Happy Monday everyone! I’m enjoying my day at home since the clinic is closed in observance of MLK Day. I hope you’re all staying warm and getting your Vitamin C. Our area of Tennessee has been frigidly cold this month but that doesn’t mean your only choice is to stay inside. Not that I have anything against snuggling up under a fuzzy blanket in my favorite sweatpants. That’s what we did all weekend until we decided we should take showers and rejoin humanity. We ended up at The Birthplace of Country Music Museum in downtown Bristol and learned a lot about this city’s heritage.
Upon our arrival to the museum there was a documentary playing called “Bristol Bound” narrated by John Carter Cash. I highly recommend watching it because “Bristol Bound” was incredibly informative in regards to Bristol’s country music history. The documentary tells the story of the industry changing “Bristol Sessions” lead by music producer Ralph Peer. In 1927 Peer came to Bristol in search of new musical acts. Out of the 19 different acts Peer recorded during the “Bristol Sessions”, the most influential were Ernest V. Stoneman, The Carter Family (ancestors of June Carter Cash), and Jimmie Rodgers who was later called “The Father of Country Music”.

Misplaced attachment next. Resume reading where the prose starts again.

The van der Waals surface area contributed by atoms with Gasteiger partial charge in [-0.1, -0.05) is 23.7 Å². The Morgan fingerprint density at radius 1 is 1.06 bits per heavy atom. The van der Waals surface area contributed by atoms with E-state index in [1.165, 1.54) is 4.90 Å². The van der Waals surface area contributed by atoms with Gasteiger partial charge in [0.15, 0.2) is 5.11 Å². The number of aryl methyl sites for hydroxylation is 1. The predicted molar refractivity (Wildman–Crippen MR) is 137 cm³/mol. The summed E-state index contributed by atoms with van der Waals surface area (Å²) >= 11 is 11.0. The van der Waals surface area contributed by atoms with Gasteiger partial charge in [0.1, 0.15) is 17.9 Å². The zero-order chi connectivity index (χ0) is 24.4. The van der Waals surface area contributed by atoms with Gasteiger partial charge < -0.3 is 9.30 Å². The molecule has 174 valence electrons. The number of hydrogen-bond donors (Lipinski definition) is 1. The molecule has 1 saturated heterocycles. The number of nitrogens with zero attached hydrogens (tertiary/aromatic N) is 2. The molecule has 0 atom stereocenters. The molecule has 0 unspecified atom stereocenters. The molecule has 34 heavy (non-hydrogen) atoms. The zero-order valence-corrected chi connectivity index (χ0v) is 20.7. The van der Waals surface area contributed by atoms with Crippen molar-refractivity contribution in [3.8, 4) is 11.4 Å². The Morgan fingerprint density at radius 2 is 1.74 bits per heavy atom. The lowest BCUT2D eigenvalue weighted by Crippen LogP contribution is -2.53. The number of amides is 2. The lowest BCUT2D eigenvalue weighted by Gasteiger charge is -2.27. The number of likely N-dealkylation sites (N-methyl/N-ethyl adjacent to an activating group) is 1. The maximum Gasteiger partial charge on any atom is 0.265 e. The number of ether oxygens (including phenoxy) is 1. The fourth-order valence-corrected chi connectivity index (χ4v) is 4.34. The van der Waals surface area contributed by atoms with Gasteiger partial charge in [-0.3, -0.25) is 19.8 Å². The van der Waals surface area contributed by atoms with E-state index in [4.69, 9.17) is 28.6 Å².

I know most people think of Nashville when they think of country music. I admit when we first moved here I had no idea about Bristol’s history. Even though Nashville is known as the “Music City”, Bristol is considered the “Birthplace of Country Music” because of the “Bristol Sessions”. The number of performers who were influenced by Jimmie Rodgers is astounding. The most notable for me was Bob Dylan.
The Birthplace of Country Music Museum is a Smithsonian Affiliate and adult admission is only $13. This is the perfect place to spend a freezing winter day in Bristol especially if you’re like me and you weren’t aware of how the city got its nickname. If you’re still not sold on visiting I’m going to leave you with a quote from Johnny Cash, “These recordings in Bristol in 1927 are the single most important event in the history of country music.”
Until next time,